The Urban Land Institute's "Emerging Trends in Real Estate" outlines some interesting trends in the real estate market. Businesses are shifting their requirements from offices that place a premium on quality and size to more compact spaces. These spaces encourage productivity, efficiency and collaboration. They may disregard cubicles in favor of workbenches and rely on cloud computing to take the place of file cabinets.
Driven by the more than 85.4 million Millennials, these young workers desire the benefits of mobility and interconnectedness using the most up-to-date communications devices allowing them to operate anywhere. Companies are embracing this concept. In December, Gartner reported that 70% of survey respondents are planning to implement “Bring Your Own Device” (BYOD) policies in the next 12 months. Companies like Electronic Arts (EA) are moving away from windows-based laptops in favor of iPads, MacBooks and smartphones. Approximately 10,000 phones currently fall under their BYOD policy. EA is also replacing offices and cubicles with open office space.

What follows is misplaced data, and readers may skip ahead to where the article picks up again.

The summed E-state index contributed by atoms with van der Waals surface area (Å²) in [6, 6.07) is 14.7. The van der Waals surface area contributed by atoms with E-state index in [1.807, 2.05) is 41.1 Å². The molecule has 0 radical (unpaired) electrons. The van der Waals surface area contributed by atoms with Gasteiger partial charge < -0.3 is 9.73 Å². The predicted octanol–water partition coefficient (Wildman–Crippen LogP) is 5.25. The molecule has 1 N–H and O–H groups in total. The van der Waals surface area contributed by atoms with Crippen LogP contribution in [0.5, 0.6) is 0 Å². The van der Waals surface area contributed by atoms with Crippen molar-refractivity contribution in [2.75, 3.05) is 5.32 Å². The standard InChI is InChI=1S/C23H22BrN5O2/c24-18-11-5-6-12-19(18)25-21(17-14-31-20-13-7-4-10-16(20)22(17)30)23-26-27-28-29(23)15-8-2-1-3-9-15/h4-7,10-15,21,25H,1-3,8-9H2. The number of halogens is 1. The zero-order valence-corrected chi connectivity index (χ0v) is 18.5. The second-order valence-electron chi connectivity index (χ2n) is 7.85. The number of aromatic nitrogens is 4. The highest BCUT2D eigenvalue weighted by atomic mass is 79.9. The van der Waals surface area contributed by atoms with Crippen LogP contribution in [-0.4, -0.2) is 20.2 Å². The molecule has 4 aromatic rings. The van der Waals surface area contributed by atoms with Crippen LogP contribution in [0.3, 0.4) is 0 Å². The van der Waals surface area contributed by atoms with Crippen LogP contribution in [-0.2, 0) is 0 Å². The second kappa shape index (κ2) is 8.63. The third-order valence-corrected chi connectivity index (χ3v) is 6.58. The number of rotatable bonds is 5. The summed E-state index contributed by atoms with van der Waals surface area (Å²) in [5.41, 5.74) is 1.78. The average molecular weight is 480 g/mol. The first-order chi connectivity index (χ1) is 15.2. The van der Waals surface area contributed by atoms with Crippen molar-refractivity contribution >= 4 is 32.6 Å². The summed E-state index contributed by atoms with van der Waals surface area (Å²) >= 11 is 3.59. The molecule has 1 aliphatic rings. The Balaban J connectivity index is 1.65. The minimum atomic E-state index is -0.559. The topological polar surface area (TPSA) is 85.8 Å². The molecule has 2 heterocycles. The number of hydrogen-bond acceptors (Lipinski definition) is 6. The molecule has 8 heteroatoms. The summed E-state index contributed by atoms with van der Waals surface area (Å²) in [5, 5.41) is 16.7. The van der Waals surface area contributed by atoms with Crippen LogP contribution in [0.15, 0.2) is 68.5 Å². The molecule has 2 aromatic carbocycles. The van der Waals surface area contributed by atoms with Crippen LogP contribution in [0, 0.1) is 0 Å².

From the structured cabling standpoint, these trends could have a profound impact, not only on the volumes of cable and connectors, but also require rethinking the cabling-systems design. There will be less focus on tethering every workspace back to the telecommunications room (TR) and more focus on wireless and wireless performance. While we don’t expect TRs to disappear, we do see the number of physical connections to the traditional work-area-outlet (WAO) decreasing over time. The new version of the WAO will be the wireless access point (WAP).